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Breeding in Captivity: One Woman's Unusual Path to Motherhood Hardcover – September 3, 2013
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"Stacy Bolt has written the perfect memoir-one that is so smart and funny and full of heart that it transcends what it's about and becomes instead, quite simply, a book about all of us. Breeding in Captivity is a dazzling, wise, beautiful debut. -Cheryl Strayed, author of Wild
“Honest, poignant, funny, and spot-on, Stacy Bolt’s Breeding in Captivity chronicles her and her husband’s winding—and a tad loopy—path to parenthood. Step into this memoir and you will be greeted at the door with a martini and a cozy seat in the middle of the heartbreaking, hopeful, and sometimes ridiculous world of infertility, guided by Bolt’s sure, witty, and heart-wise voice throughout.”
—Susan Woodring, author of Springtime on Mars
"Bolt is an infertile couple’s best friend. When laughs are required, she refers to the doctor’s office as 'The Spanketeria' and greets a negative pregnancy test by drinking straight from a bottle of champagne. Bolt is especially skilled at schadenfreude and not afraid to use it. After all, her difficult experience is destined to make others feel better. Beyond being infertile, Bolt’s endometriosis required surgery. When numerous rounds of uterine insemination (think: turkey baster) failed, she and her husband considered adoption . . . In writing about the deepest and darkest aspects of the quest to become a parent, Bolt’s prose can border on flippant—a girl’s guide gone pregnant—but she also writes with enviable acuity. . . . Infertility has a profound effect on hearts and pocketbooks, but with a martini glass in hand, Bolt promises comfort and humor to those hoping for as happy an ending as this book delivers." --Publishers Weekly
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At first I thought the light writing style would mean a light, easy read. It is easy to read but very quickly I was pulled into the story and associated emotional roller coaster. (Yes, it is a cliche and yes, it is accurate). The book is well written and I feel like I personally know all the characters. I feel like an honorary member of the group of friends she calls the coven. I feel like I was at the end of every email and phone call she sent out.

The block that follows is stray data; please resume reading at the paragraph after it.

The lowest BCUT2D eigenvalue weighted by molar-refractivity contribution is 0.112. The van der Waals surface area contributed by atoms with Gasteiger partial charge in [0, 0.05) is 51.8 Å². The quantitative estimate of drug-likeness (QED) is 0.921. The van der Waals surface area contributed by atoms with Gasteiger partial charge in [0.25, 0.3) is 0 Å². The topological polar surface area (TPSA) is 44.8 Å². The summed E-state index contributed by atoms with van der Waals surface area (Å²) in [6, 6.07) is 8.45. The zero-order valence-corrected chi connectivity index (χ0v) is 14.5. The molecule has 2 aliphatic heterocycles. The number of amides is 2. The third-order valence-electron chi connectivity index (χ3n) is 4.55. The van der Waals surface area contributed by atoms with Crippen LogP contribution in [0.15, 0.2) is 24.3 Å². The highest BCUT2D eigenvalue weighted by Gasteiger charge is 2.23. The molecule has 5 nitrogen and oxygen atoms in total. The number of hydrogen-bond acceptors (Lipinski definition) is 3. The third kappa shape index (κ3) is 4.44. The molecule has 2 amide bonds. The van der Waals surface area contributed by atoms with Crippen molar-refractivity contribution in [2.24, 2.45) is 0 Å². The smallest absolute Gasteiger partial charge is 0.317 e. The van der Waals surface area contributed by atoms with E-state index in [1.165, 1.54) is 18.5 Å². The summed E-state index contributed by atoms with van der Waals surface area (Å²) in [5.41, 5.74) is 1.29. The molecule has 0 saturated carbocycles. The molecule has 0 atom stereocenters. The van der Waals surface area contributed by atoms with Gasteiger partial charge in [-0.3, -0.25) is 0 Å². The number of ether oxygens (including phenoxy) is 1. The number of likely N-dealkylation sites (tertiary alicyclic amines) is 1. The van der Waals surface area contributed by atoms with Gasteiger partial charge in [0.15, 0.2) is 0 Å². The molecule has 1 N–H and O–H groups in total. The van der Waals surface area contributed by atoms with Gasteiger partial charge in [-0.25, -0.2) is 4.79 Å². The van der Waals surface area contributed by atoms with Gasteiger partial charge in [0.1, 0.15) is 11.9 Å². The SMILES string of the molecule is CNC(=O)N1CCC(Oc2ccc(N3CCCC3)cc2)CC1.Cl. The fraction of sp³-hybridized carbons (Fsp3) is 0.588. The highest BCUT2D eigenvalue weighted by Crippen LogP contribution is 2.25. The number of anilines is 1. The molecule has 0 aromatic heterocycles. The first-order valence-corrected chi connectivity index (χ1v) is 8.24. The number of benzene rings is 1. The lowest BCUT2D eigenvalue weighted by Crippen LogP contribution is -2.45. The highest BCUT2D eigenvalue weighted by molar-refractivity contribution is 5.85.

I highly recommend recommend this to every woman who has experienced the knowledge that starting a family isn't the easy natural thing that society paints it to. More importantly, I recommend this to very person who has a friend, family member or acquaintance who is going through the hell that is infertility, no matter what the eventual outcome.
Thank you for sharing your story.
I haven't gotten thru the whole thing yet but I just got it yesterday. I haven't read the whole part about their adoption, but I mostly bought it for the part before they looked into adoption. FYI: there are a lot of swear words in this book, in case that bothers anyone. Very well written.
Being the mother of a daughter who couldn't have babies, even though I knew from the time she was small that she was meant to be a mother of at least 3 with a house in the suburbs with the white picket fence, I had some idea of the pain. . But life didn't give her the opportunity to go through the infertility treatments or adoption. She took the lemons that life handed her and made lemonade, dealing with a cheating husband and divorce by going into new adventures, and new relationships that didn't include being a mom.
Then my son married his soulmate, and this couple who like Dave and Stacy have so much love to offer a child and would make the best parents, found themselves after 10 years of hoping and praying for a baby, now looking to adopt. They chose to skip the Infertility doctors. And so I now pray for the child who is out there somewhere who will be my grandchild. And I, as the hoping and praying grandmother, hurt also. I find myself feeling resentful when my friends send out the announcement of another grandchild. I watch this couple as they hald a friend's baby, and tears roll down my face. But I am learning to accept their situation and rejoice in the way they handle it. I have another daughter who has 3 children, and I love these precious grandchildren with all my heart, and am so grateful. But my heart hurts for my son and daughter-in-law. This book helped me understand a little better what they have gone through, and will go through in the adoption process.
Many memoirs tend to be overly sentimental and wallowing in self pity but not this one. Stacey Bolt tells it just like it is and she tells it beautifully.
BTW I’m not related to Stacey but share this piece of wisdom from chapter eight in my family, too: “I think the world would probably be fine without another passive-aggressive Bolt.”